Many countries offer a second residency through ‘citizenship by investment’ programs. Some countries like Dominica, Portugal and St Kitts openly advertise them, while other countries may take a more confidential approach.
No matter what you have heard about the ‘Golden Visa’, a second residency has become a reality to many who have sought to reside or travel in countries other than their own.
Originally approached by cash strapped Euro-zone countries ‘residence by investment schemes’ were offered in the hope of attracting wealthy foreign investors to their shores. In recent years, many countries like Greece, Ireland, France, Britain and Australia have opted for similar incentive schemes by where granting you the possibility to obtain a Golden Visa (or so-called Investor Visa, real estate Visa) in exchange for a substantial investment into property, of around a million Euros.
For example, Portugal who conducts one of the most successful ‘Golden residency programs’, grants the investor second residency, but furthermore also the right to travel around the EU countries freely, following a consequential investment into their property or construction sectors. These schemes have, in the most attracted wealthy Asians, Russians and Americans.
The Chinese being by far the biggest buyers into these programs, as it has been reported that more than 20 Chinese nationals land in Cyprus each day searching for property to invest in.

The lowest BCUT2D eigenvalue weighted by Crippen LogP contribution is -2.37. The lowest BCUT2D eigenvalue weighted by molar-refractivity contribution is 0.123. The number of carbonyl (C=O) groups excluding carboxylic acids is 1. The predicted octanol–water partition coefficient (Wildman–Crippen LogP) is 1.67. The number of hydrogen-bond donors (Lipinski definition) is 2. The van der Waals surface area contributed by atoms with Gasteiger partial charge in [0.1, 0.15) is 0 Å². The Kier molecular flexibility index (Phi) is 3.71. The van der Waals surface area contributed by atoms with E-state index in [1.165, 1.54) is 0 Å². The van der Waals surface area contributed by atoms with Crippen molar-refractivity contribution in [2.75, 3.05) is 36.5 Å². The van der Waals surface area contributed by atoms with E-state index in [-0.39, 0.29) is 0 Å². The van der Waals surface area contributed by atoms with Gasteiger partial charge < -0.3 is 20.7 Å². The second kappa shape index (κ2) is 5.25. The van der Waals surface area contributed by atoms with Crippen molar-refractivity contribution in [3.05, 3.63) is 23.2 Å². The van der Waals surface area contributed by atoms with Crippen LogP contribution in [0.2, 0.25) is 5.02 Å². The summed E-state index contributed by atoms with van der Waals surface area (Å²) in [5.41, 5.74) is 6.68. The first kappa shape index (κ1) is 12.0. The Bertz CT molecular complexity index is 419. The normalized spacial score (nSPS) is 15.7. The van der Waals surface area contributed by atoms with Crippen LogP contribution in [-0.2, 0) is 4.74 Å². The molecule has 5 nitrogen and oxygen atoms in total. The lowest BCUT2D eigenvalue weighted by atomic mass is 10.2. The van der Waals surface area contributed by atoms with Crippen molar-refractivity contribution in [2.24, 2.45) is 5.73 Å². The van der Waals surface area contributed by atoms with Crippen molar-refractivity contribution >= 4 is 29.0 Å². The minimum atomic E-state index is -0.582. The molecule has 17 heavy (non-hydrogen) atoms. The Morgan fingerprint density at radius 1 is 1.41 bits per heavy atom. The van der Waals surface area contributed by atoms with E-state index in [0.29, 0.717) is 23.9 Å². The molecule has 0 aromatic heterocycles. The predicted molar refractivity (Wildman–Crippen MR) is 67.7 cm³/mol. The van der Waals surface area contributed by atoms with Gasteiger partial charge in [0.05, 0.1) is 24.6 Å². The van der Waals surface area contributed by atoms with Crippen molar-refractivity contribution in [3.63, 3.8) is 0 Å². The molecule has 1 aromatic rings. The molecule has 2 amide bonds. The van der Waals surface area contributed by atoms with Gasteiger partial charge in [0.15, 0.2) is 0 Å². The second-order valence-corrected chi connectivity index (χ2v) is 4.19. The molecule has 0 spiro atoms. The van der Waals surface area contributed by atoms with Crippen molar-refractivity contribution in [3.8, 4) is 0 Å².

Of the programs and schemes for second residency that are being introduced by countries attracting foreign investment, the prices may vary from 300,000 Euro’s up to millions.
How does South Africa tally up with investor and second residency?
Firstly South Africa doesn’t offer investor Visa type schemes but rather an Independent Financial Permit, and there are some huge benefits to this permit for those who seek a second residency.
Key points to the permit
The South African Independent Permit is based on the applicants’ net wealth. The required net wealth of the applicant is 12 Million Rand.
None of the required 12 million rand needs to be brought over to South Africa.
Also the permit doesn’t dictate that the applicant has to buy property, invest into a South African business nor in state bonds or similar.
The Department of Home Affairs charges R120,000, but this is only payable should the application be successful.
One of the major benefits of the financial independent permit,is that the successful applicant is granted permanent residency. This entitles the holder to work or run a business if they so wish.
Those permit holders who choose not to reside in South Africa may maintain their residency by visiting the country once every three years.
South Africa has a residency based tax system so those not residing in South Africa should see no change in their tax situation.
Those seeking to obtain a second residency , with less stringent requirements than many of the European schemes, no investment requirements and the option to and with to run a business or work may find the Independent Financial Permit a very valid alternative.